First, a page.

Pine Nuts: The thrill of the roar |

Pine Nuts: The thrill of the roar

The roar of a cigarette boat on Lake Tahoe, the roar of Daytona, the roar of a pack of motorcycles, the roar of men going into battle, these are sounds that enliven men, not all men, but many men, and a few women.

Why do men attend sports events when they could watch them from home? It’s the roar of the crowd. It makes the blood in their veins dance. I know this first hand as I used to be energized by the sound of my ’55 Chevy after removing the muffler. There was no sweeter sound to my ear, and when our high school principal rushed outside to arrest me, I was already down the road, drawing families to their windows as I went. It’s the thrill of the roar.

Mercifully, Mother Nature relieves us of this testosterone toxicity as we grow older, and she accomplishes this feat with a gentle combination of maturation and loss of hearing.

As we grow more mature we come to realize that the roar of a cigarette boat on Lake Tahoe, while exciting the six passengers onboard, is annoying 6,000 persons on shore who were previously enjoying the serenity of the lake.

Daytona is a waste of octane fuel. Take it from the slowest driver in the great state of Nevada, people who drive with their hair on fire should seek help. All vehicles, including Daytona race cars should have governors installed to limit their top speeds to 50 miles an hour on the straights, 30 miles an hour on the curves.

Motorcycles? We stop cars to inspect them for agriculture. We stop trucks to check their weight. We should stop motorcycles to check for interminable noise, and while we’re at it, limit packs of motorcycles to four to insure their collective clamor will not wake up General Grant in his tomb.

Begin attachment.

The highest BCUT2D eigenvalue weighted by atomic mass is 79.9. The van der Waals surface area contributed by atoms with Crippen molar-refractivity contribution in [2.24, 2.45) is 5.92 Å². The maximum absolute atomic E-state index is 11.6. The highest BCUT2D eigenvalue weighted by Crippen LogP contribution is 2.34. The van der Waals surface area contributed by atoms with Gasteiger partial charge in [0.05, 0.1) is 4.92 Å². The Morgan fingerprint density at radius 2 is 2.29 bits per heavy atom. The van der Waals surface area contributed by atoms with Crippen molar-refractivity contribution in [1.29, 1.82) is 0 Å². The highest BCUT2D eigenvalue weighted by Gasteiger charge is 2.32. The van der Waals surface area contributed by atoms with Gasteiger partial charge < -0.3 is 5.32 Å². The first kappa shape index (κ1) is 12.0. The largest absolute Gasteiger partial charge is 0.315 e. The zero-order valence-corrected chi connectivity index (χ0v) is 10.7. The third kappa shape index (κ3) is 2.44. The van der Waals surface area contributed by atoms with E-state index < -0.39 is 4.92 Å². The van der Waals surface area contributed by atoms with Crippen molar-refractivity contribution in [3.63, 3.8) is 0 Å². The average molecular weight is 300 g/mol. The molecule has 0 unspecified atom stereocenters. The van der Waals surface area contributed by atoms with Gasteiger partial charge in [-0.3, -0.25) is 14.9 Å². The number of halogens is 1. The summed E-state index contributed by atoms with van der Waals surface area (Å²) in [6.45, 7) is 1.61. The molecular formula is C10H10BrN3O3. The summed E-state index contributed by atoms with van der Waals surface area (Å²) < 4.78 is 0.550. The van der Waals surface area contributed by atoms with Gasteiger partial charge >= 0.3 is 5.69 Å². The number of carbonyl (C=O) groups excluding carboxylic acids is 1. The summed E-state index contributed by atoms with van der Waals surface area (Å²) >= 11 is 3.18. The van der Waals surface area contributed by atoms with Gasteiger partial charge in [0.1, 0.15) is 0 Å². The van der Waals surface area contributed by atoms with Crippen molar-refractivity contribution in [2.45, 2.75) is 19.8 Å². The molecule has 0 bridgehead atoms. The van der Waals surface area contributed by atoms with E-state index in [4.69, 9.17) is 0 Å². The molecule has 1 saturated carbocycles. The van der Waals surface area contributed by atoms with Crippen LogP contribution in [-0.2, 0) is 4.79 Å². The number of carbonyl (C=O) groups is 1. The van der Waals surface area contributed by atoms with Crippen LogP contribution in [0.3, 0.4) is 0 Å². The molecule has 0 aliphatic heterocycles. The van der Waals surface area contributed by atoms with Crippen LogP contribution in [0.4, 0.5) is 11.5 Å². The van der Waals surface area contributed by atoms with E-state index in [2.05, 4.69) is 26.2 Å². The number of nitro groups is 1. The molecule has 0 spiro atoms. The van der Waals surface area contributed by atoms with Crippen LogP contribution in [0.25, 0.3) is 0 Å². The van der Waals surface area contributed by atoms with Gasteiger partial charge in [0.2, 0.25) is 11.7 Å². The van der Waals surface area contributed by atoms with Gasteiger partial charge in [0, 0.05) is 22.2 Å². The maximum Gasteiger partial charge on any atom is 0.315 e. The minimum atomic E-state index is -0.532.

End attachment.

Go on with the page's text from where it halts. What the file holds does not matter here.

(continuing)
The thrill of the roar of men going into battle? There’s nothing like it. In boot camp, it’s the sound of a platoon of 70 young men barking the Devil Dog, “OO-RAH!” This effectively turns 70 Cocker Spaniels into 70 Dobermann Pinschers. It’s impulsive reflex, and it works with every generation.

As we grow more mature we start to see cigarette boats as arrogant, Daytona as senseless, motorcycles as an annoyance, and the roar of men preparing for battle, while important for those men going into battle, the battles themselves are mindless.

Along with maturity that relieves testosterone toxicity, there is the merciful loss of hearing. When I tell people about my powerful new hearing aid and they ask, “What kind is it?” I usually hear, “What time is it?” And respond, “Five o’clock somewhere!”

In closing, as an OG, Older Gangster, I believe if we live long enough, Mother Nature, in her infinite wisdom, will release us entirely from testosterone toxicity and allow us to live our remaining years in the sweet serenity of silence. Just imagine how quiet it will be on the other side, if we can just keep those harpists from fingering their harps during nap time…

Learn more about McAvoy Layne at

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